Is Reasonableness in the Eye of the Beholder? New Guidance on a Reasonable Deduction for Use

Let’s face it, vehicles don’t always work.  Sometimes, like it or not, a customer has a legitimate right to reject.  For this short post in MILS Matters, we’ll set aside the thorny question of what makes a rejection legitimate and focus instead on the perennially challenging but imminently practical next question: how much can a seller deduct from the customer’s refund for reasonable use of the vehicle?

Unfortunately, as many of our members have experienced, there’s no great answer to the question.  A very recent opinion by the Motor Ombudsmen offers some guidance by articulating a particular formula for calculating a reasonable deduction.  We’ll take a look at that and compare it to the alternatives. 

Crash Course Refresher on the Framework   

Just to set the stage, let’s review the basic framework.  The Consumer Rights Act provides for a short-term right to reject and a final right to reject. 

The short-term right to reject exists for 30 days following delivery of a vehicle to the consumer.  Importantly, the clock stops ticking if the consumer asks for a repair or replacement during that window and only restarts after the repair or replacement effort.  If a consumer rightfully exercises a short-term right to reject, the seller cannot deduct anything for use.

After this 30-day period, however, if a consumer rightfully rejects, Section 24(8) of the CRA applies and provides that “any refund to the consumer may be reduced by a deduction for use, to take account of the use the consumer has had of the goods in the period since they were delivered.”  Though fine in theory, this little provision provides no practical guidance.  That shortcoming makes deductions for use incredibly tricky, as charging too little leaves money on the table but imposing too high a deduction could result in collateral litigation and wasted court fees.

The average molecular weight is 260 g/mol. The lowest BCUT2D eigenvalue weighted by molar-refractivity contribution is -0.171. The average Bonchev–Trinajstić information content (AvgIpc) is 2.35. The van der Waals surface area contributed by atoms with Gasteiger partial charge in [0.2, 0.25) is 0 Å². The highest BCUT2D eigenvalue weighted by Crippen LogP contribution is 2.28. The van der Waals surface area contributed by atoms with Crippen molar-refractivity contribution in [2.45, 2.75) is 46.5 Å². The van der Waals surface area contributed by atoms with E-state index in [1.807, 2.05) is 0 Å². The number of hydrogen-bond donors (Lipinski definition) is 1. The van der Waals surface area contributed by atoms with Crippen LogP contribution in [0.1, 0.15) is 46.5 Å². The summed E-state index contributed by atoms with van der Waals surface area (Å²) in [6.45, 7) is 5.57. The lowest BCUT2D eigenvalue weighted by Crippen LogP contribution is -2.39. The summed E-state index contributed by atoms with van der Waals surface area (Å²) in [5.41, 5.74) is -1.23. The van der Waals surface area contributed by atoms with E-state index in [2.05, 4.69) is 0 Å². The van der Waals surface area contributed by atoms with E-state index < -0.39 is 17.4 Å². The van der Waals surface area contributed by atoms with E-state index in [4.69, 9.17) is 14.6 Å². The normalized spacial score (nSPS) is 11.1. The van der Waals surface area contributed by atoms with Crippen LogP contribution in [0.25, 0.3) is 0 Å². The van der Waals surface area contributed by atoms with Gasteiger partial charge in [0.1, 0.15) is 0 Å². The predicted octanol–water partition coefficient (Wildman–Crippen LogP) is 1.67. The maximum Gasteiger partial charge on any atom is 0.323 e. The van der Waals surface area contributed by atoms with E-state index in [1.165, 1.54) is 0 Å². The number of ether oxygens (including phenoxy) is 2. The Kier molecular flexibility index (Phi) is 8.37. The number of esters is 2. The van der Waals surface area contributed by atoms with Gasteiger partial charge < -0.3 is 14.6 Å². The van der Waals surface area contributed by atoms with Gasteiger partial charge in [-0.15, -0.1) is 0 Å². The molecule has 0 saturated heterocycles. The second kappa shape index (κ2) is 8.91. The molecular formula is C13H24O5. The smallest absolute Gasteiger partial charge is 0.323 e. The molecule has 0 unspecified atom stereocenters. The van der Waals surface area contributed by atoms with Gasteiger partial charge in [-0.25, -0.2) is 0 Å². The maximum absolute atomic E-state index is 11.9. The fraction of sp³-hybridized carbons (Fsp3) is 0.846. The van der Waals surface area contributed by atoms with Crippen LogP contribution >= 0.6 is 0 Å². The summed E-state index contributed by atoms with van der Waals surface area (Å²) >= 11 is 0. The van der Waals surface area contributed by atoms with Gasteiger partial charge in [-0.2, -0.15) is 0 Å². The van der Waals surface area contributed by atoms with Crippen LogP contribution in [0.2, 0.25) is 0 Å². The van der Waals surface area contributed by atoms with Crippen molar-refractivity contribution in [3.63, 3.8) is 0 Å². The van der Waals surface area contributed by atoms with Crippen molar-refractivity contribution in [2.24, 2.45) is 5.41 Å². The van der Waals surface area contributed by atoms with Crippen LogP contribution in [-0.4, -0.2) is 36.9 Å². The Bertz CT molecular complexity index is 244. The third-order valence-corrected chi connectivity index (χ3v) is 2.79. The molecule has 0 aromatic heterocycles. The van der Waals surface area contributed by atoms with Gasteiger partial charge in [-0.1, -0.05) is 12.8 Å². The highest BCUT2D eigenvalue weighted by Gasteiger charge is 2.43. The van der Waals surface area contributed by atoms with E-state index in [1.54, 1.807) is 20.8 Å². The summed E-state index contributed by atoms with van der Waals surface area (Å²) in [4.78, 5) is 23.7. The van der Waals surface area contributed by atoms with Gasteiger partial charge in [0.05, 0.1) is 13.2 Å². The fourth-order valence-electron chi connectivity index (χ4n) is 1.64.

A Recent Motor Ombudsmen Opinion

In Case number/Code of Practice: 00199543, the Motor Ombudsmen offered an opinion that clarifies how its offices calculate the deduction. 

The Ombudsmen starts with the assumption that a vehicle should be expected to have 100,000 miles of relatively fault free usage before routine replacement of parts is needed.  This figure derives, the Ombudsmen points out, from Lord Denning’s decision in the 1975 case of Crowther v Shannon Motor Company.  Whatever mileage the vehicle has at the point of sale gets subtracted from this figure to reach the remaining expected mileage.  Then, the purchase price of the vehicle is divided by the remaining expected mileage to arrive at a price per mile.

Simplified, the formula is this:

So, for example, if a used vehicle with a 1 July 2021, registration and 39,100 miles was sold for £14,000, the per mile deduction for use would be 23p per mile (14,000/60,900 = .2298). If the vehicle was rejected after ten months and 5,000 miles, the seller could reduce the refund by £1,150.